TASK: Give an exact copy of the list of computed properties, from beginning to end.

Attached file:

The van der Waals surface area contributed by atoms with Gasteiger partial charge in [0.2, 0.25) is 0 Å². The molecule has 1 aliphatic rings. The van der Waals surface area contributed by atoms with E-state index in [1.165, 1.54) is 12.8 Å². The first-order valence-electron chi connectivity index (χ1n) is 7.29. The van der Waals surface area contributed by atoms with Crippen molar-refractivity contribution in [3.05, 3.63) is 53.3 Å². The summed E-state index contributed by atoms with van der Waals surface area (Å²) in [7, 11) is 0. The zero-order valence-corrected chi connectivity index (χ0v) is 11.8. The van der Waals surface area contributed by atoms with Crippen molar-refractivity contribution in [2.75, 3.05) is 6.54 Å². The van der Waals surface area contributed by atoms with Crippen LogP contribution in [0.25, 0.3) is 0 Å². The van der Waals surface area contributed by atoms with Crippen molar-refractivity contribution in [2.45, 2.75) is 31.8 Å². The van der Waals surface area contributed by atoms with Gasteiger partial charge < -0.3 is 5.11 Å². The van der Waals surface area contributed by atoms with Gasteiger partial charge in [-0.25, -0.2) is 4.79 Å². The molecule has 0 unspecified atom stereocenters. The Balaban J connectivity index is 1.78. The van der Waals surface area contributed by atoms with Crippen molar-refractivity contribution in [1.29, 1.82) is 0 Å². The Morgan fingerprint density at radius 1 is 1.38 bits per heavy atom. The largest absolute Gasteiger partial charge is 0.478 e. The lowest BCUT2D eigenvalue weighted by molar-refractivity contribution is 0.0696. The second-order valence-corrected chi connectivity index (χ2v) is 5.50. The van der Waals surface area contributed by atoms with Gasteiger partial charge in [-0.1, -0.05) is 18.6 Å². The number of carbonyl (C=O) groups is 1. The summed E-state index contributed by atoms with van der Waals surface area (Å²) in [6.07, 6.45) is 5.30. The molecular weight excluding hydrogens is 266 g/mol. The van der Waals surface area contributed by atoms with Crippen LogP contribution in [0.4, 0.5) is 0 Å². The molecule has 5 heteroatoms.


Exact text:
The van der Waals surface area contributed by atoms with Gasteiger partial charge in [0.2, 0.25) is 0 Å². The molecule has 1 aliphatic rings. The van der Waals surface area contributed by atoms with E-state index in [1.165, 1.54) is 12.8 Å². The first-order valence-electron chi connectivity index (χ1n) is 7.29. The van der Waals surface area contributed by atoms with Crippen molar-refractivity contribution in [3.05, 3.63) is 53.3 Å². The summed E-state index contributed by atoms with van der Waals surface area (Å²) in [7, 11) is 0. The zero-order valence-corrected chi connectivity index (χ0v) is 11.8. The van der Waals surface area contributed by atoms with Crippen molar-refractivity contribution in [2.75, 3.05) is 6.54 Å². The van der Waals surface area contributed by atoms with Crippen LogP contribution in [0.25, 0.3) is 0 Å². The van der Waals surface area contributed by atoms with Crippen molar-refractivity contribution in [2.45, 2.75) is 31.8 Å². The van der Waals surface area contributed by atoms with Gasteiger partial charge < -0.3 is 5.11 Å². The van der Waals surface area contributed by atoms with Gasteiger partial charge in [-0.25, -0.2) is 4.79 Å². The molecule has 0 unspecified atom stereocenters. The Balaban J connectivity index is 1.78. The van der Waals surface area contributed by atoms with Crippen molar-refractivity contribution in [1.29, 1.82) is 0 Å². The Morgan fingerprint density at radius 1 is 1.38 bits per heavy atom. The largest absolute Gasteiger partial charge is 0.478 e. The lowest BCUT2D eigenvalue weighted by molar-refractivity contribution is 0.0696. The second-order valence-corrected chi connectivity index (χ2v) is 5.50. The van der Waals surface area contributed by atoms with Gasteiger partial charge in [-0.1, -0.05) is 18.6 Å². The number of carbonyl (C=O) groups is 1. The summed E-state index contributed by atoms with van der Waals surface area (Å²) in [6.07, 6.45) is 5.30. The molecular weight excluding hydrogens is 266 g/mol. The van der Waals surface area contributed by atoms with Crippen LogP contribution in [0.4, 0.5) is 0 Å². The molecule has 5 heteroatoms.